How can I tell if a brand is ethical?

Sep 15 2018 0 Comments

How can I tell if a brand is ethical?
The great news for the people of the world, is that the demand for ethical fashion is growing more and more popular every year meaning that ethics is receiving a whole heap of awareness. The sad news is that some brands see the demand for ethics in a supply chain and start telling people that they're ethical, all the while taking huge, misleading shortcuts or simply changing nothing at all about their unethical operations in the hopes that they will gain a few extra customers (we'd love to point out who those brands are but given their sneaky tactics, we'd be slammed with a defamation lawsuit faster than Usaine Bolt can sprint a 100...).
Some brands will say just about anything to ensure business is never bad, including leading people to believe they are ethical when they are in fact, not.
A classic statement that we hear all the time is, "we ensure that our employees receive fair wages and safe working conditions" however:
a) most factories where clothes are made are in-fact not owned by the brand staking these kinds of claims and therefore the claims don't reference to garment workers at all, and;
b) just because they're safe and their pay is 'fair' doesn't mean they're not subject to slave labour or that they aren't employing children.
So how can you identify whether or not a brand is actually taking the necessary precautions to ensure real principles of ethics are applied to all workers in their supply chain?
Like this:
1. PUT ON YOUR PRIVATE INVESTIGATOR HAT, AND DON'T BELIEVE EVERYTHING YOU READ.
True ethical brands ordinarily have a pretty significant write up on their websites about their values and the integration of ethics at in their supply chain. A brand that is proud of their morals and has nothing to hide, won't be afraid to share all the ins and outs of their operation with their audience. 
Read carefully! Brands that are hiding something will often be hiding it in plain sight as part of their adherence to consumer law, etc. So read carefully!
Each website is kind of like a Tinder profile... Giving you all the wit, fun and quality they can achieve in a matter of a few sentences... Only to disappoint you with the realisation that it was copy and pasted when you meet them in real life... 
2. ASK THE QUESTION.
The best possible way you can identify whether or not a brand is ethical would be to try and get in contact with them. Stalk their contact page and find their contact information, be it phone or email and throw them a line. As stated previously, brands that have nothing to hide will be all over it about how they're implementing ethics throughout their production line.
A good response will be able to tell you everything you request to know or at least be happy to respond to your requests.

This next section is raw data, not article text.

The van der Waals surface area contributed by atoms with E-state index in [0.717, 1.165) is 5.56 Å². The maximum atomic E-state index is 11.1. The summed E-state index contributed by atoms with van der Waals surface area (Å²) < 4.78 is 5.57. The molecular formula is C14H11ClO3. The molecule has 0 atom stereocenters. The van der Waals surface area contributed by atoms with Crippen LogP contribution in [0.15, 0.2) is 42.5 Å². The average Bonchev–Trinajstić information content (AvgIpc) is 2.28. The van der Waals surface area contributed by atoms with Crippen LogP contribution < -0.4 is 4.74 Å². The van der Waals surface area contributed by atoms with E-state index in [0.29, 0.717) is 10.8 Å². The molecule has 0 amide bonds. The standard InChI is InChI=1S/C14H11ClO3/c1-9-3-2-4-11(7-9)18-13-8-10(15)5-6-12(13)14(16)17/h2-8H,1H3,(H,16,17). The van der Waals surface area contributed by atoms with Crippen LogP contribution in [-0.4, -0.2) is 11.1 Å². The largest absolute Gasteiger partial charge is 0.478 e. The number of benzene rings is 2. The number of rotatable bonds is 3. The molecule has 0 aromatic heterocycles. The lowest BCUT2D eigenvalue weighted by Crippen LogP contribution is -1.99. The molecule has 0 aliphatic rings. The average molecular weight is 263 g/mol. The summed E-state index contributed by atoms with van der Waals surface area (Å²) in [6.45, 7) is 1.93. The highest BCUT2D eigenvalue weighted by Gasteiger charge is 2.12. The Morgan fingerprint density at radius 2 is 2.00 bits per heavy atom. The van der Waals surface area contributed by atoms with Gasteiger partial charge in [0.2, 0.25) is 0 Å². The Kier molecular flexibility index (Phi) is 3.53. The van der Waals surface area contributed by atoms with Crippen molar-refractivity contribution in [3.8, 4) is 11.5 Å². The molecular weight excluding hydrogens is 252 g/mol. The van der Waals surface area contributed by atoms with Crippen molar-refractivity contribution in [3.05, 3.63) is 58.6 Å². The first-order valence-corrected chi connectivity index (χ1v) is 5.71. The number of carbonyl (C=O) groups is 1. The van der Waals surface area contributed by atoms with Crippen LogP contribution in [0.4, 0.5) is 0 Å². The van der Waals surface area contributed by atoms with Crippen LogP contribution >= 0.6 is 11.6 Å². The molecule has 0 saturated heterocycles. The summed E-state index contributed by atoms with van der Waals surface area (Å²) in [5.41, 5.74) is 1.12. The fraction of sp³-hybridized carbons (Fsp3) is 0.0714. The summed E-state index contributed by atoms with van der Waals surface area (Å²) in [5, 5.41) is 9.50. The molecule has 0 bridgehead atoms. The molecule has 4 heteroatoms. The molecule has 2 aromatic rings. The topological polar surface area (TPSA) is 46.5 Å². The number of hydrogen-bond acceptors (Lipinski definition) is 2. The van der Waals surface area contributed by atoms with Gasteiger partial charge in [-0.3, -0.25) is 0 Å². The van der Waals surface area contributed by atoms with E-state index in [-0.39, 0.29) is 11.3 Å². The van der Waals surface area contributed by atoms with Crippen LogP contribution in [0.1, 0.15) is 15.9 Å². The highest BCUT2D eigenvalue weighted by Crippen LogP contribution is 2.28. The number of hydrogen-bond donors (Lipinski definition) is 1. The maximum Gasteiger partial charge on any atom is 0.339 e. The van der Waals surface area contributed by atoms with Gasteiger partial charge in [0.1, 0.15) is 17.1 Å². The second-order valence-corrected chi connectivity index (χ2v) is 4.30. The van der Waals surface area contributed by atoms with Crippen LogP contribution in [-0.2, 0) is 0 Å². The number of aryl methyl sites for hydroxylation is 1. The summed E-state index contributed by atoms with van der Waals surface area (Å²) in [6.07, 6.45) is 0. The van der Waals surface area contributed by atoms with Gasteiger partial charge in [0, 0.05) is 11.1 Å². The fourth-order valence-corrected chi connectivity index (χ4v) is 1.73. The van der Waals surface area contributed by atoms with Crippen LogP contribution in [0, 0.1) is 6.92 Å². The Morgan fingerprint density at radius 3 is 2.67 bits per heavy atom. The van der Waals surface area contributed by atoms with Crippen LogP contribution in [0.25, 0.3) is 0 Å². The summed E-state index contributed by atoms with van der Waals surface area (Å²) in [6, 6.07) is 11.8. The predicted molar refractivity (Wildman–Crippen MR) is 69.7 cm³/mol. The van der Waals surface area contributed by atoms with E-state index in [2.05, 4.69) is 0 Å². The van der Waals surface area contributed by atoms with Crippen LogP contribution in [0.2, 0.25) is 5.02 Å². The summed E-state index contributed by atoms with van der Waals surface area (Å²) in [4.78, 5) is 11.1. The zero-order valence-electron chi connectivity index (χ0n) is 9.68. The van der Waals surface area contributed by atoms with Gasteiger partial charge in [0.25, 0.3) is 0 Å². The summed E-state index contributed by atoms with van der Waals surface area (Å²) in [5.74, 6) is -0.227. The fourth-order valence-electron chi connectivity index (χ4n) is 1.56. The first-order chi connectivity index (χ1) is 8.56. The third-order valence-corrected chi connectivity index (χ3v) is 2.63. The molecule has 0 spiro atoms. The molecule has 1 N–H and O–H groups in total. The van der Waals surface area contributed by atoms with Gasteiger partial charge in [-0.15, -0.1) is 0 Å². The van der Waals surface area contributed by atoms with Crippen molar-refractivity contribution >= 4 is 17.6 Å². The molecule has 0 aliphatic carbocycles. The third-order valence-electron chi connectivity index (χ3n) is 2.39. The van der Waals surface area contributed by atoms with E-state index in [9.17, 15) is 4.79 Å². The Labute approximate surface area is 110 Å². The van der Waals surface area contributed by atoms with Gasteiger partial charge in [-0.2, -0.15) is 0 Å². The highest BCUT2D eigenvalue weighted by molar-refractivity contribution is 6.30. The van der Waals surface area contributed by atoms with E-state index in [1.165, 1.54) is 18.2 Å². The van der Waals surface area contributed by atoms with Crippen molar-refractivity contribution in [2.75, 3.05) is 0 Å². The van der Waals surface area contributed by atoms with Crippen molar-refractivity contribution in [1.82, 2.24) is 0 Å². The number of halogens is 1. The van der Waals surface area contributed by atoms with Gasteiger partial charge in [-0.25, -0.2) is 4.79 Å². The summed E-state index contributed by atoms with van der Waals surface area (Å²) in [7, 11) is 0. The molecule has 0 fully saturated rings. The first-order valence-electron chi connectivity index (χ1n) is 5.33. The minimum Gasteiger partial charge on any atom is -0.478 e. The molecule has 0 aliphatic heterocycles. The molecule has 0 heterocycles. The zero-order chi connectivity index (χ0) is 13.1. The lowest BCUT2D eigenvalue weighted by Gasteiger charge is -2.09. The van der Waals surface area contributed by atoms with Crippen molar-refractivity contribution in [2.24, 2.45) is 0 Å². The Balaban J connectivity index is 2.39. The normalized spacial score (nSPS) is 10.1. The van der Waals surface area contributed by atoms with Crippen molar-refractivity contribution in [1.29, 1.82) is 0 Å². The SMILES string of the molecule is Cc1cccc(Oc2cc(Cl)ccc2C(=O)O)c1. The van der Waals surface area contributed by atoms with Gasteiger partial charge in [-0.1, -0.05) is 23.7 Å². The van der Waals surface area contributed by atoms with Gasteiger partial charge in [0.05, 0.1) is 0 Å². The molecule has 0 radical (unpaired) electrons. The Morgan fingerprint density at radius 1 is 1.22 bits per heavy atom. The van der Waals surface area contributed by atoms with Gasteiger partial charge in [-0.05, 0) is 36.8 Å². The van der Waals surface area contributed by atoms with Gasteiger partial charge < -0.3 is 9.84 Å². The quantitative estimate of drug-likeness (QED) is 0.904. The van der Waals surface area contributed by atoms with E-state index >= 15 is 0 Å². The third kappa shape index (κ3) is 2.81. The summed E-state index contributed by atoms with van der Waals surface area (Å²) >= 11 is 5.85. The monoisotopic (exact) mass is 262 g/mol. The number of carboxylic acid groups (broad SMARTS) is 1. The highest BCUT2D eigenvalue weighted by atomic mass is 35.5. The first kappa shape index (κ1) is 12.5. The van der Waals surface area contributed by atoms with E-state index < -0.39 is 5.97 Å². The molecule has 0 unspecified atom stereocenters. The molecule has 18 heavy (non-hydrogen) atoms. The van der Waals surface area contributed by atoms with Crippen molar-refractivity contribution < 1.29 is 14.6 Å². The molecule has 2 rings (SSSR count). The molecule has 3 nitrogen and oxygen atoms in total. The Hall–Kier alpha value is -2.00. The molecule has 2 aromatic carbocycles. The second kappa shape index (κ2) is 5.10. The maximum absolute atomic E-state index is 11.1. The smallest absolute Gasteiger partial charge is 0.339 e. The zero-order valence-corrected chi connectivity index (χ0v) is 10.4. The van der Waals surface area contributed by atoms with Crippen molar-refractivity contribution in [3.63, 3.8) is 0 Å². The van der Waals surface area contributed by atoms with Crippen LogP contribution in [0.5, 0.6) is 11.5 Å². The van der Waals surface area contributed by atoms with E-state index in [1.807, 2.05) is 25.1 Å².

A bad response might direct you to that vague wording you've already read on their website or respond with a copy and pasted account of what you would find on their website.
A really bad response, is no response at all... These guys are definitely hiding something.
3. OUTSOURCE THE INVESTIGATION.
Head to Google and have a look for an ethical fashion directory or guide to find information from the pro sleuths. One of our favourites is Good On You (website & app), EFA Brand Directory by Ethical Fashion Australia and www.ethical.org.au have a pretty hand ethical consumer guide that we find to be rather useful as well.
4. SUPER BLOGGERS.
We're literally riddled in the online community with bloggers that dedicate their lives to investigating and writing about fashion in general, it's like the new world of journalism.
Check out our favourite ethical and sustainable fashion bloggers. Our number 1 go to in these kind of situations is Eco Warrior Princess. She is pretty much the be all and end all of blogging about all things that are good for the planet and the people, so get amongst her knowledge... If you're really having a hard time figuring something out then don't be afraid to reach out to these bloggers on their current blog posts and articles and request help. As per the headline... Super bloggers will literally come to your rescue. I don't know exactly how they do it but where there is a will there is a way and they're generally all over it!
We also like: The Good Trade, Dress Well Do Good, The Social Activist, Celebrating the Creators & Better Dressed.
5. CERTIFICATIONS MEAN THEY'RE ACCREDITED BUT TO ME ETHICS IS MORE THAN AN ACCREDITATION AND THE OCCASIONAL AUDIT.
I've read a few blogs in my time and they repeat the method of identifying ethics via international accreditation bodies such as 'fair trade' 'world fair trade' & 'fair trade certified'. As much as we respect brands that have earned the accreditation of these entities my ethics values extend beyond an accreditation to minimum 'fair conditions', 'fair pay' and 'age restriction'. 
We're really proud to work with brands that are accredited and we're really proud to work with brands that haven't had themselves accredited because we're not so much concerned about the accreditation as we are concerned about the intentions of the brands that live here at Earth First. 
The reason we're not all about the certified fair trade organisations is because some of the countries where accreditation occurs have such minimal and lacklustre laws on minimum wage, child labour and working conditions that the accreditation may as well not exist... 
Again... Not all... But some and some is enough for us to question whether or not it's enough...
THAT'S IT FROM US FOR NOW... HOPE THIS CREATED CLARITY FOR THOSE THAT HAD NO IDEA WHERE TO START ON THE ETHICS INVESTIGATION...
Leave us your questions/comments below!
xxx


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